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title:“Newspaper Report of the House of Representatives Debates on June 8, 1789”
authors:Anonymous
date written:1789-6-9

permanent link
to this version:
https://consource.org/document/newspaper-report-of-the-house-of-representatives-debates-on-june-8-1789-1789-6-9/20130122082444/
last updated:Jan. 22, 2013, 8:24 a.m. UTC
retrieved:Dec. 7, 2019, 7:01 a.m. UTC

transcription
citation:
"Newspaper Report of the House of Representatives Debates on June 8, 1789." The Daily Advertiser 1789-06-09 : . Rpt. in Creating the Bill of Rights. Ed. Kenneth R. Bowling and Helen E. Veit. Baltimore: The Johns Hopkins University Press, 1991. 63-64. Print.
manuscript
source:
Manuscripts Division, Library of Congress

Newspaper Report of the House of Representatives Debates on June 8, 1789 (June 9, 1789)

1
Mr. MADISON according to notice, this day moved the house to go into a committee of the whole, in order to take into consideration the subject amendments, in pursuance of the 5th article of the constitution.
This motion was opposed by Mr. JACKSON, Mr. BURKE, &c. on the ground of its being improper to enter on such a subject till the government was perfectly organized and in operation.2 It was contended that the discussion of so important a business would take up so much time as to produce too much delay in the bills already before Congress for the establishment of the judiciary the executive departments, and the revenue system. Mr. JACKSON in particular, argued that an attempt at amendments would be entirely improper before the constitution had been tried, and experience had ascertained its defects. That all investigation now would be merely speculative and theoretical, and that it was no time now to try experiments.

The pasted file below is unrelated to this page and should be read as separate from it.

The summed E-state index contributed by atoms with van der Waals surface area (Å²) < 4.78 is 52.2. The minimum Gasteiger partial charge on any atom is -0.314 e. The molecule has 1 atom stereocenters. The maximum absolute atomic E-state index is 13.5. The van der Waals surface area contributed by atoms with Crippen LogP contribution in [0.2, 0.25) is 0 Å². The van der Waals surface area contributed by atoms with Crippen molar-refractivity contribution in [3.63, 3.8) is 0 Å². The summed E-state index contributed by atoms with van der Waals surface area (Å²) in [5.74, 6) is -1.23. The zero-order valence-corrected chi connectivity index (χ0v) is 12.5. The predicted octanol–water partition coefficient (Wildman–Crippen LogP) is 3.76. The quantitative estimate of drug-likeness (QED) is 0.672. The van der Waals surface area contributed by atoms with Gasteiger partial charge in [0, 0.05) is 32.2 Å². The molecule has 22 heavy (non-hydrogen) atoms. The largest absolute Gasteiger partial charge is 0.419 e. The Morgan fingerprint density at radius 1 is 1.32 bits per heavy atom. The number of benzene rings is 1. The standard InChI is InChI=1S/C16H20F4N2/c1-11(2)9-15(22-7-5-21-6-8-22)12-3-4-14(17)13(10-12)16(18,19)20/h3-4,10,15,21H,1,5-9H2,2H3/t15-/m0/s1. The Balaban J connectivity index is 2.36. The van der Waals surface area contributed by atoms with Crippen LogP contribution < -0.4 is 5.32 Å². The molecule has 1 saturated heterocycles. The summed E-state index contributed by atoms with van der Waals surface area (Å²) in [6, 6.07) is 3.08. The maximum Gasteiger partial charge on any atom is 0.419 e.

Mr. MADISON replied in a long and able speech, in which he enforced the propriety of entering, at an early period, into the subject of amendments.3 He had no design to propose any alterations which in the view of the most sanguine friends to the constitution could affect its main structure or principles, or do it any possible injury—His object was to quiet the mind of the people by giving them some early assurance of a disposition in the house to provide expressly against all encroachments on their liberties, and against the abuses to which the principles of the constitution were liable.
4
He then stated a number amendments which he thought should be incorporated in the constitution, and enforced the propriety of each by various explanations and arguments.
The opposition the original motion received, induced him at last to withdraw it in order to propose, that a special committee should be appointed to consider and report what amendments it would be proper to adopt. He afterwards waved this proposition, and offered to the house a resolution comprehending the amendments at large, together with a bill of rights, which he moved might be referred to the committee of the whole, when sitting on the state of the Union. This was carried.

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1789-6-9

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